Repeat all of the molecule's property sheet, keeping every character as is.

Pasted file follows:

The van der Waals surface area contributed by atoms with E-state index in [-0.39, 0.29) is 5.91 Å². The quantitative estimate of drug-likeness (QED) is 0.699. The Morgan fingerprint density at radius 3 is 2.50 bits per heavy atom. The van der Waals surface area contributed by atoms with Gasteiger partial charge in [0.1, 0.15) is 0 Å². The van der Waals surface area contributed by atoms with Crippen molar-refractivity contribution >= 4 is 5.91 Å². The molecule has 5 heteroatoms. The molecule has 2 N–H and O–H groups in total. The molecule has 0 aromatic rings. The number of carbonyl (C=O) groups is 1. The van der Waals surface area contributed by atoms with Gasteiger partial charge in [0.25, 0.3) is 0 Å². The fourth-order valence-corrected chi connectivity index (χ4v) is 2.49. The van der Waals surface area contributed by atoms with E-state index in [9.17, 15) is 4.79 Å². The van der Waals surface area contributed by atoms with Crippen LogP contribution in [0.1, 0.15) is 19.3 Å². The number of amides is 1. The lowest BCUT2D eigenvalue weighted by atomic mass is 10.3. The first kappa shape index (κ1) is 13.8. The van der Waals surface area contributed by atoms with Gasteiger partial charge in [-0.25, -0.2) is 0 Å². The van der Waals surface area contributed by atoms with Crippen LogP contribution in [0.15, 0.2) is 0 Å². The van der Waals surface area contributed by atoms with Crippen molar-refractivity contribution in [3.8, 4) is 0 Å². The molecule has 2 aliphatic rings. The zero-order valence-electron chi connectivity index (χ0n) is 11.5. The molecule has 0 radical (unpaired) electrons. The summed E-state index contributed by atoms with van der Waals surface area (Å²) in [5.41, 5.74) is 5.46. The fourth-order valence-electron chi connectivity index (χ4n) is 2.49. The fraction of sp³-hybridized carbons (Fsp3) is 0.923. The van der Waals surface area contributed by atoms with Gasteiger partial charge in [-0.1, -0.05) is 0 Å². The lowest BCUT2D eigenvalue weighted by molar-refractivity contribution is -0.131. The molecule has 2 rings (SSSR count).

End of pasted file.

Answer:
The van der Waals surface area contributed by atoms with E-state index in [-0.39, 0.29) is 5.91 Å². The quantitative estimate of drug-likeness (QED) is 0.699. The Morgan fingerprint density at radius 3 is 2.50 bits per heavy atom. The van der Waals surface area contributed by atoms with Gasteiger partial charge in [0.1, 0.15) is 0 Å². The van der Waals surface area contributed by atoms with Crippen molar-refractivity contribution >= 4 is 5.91 Å². The molecule has 5 heteroatoms. The molecule has 2 N–H and O–H groups in total. The molecule has 0 aromatic rings. The number of carbonyl (C=O) groups is 1. The van der Waals surface area contributed by atoms with Gasteiger partial charge in [0.25, 0.3) is 0 Å². The fourth-order valence-corrected chi connectivity index (χ4v) is 2.49. The van der Waals surface area contributed by atoms with E-state index in [9.17, 15) is 4.79 Å². The van der Waals surface area contributed by atoms with Crippen LogP contribution in [0.1, 0.15) is 19.3 Å². The number of amides is 1. The lowest BCUT2D eigenvalue weighted by atomic mass is 10.3. The first kappa shape index (κ1) is 13.8. The van der Waals surface area contributed by atoms with Gasteiger partial charge in [-0.25, -0.2) is 0 Å². The van der Waals surface area contributed by atoms with Crippen LogP contribution in [0.15, 0.2) is 0 Å². The van der Waals surface area contributed by atoms with Crippen molar-refractivity contribution in [3.8, 4) is 0 Å². The molecule has 2 aliphatic rings. The zero-order valence-electron chi connectivity index (χ0n) is 11.5. The molecule has 0 radical (unpaired) electrons. The summed E-state index contributed by atoms with van der Waals surface area (Å²) in [5.41, 5.74) is 5.46. The fourth-order valence-electron chi connectivity index (χ4n) is 2.49. The fraction of sp³-hybridized carbons (Fsp3) is 0.923. The van der Waals surface area contributed by atoms with Gasteiger partial charge in [-0.1, -0.05) is 0 Å². The lowest BCUT2D eigenvalue weighted by molar-refractivity contribution is -0.131. The molecule has 2 rings (SSSR count).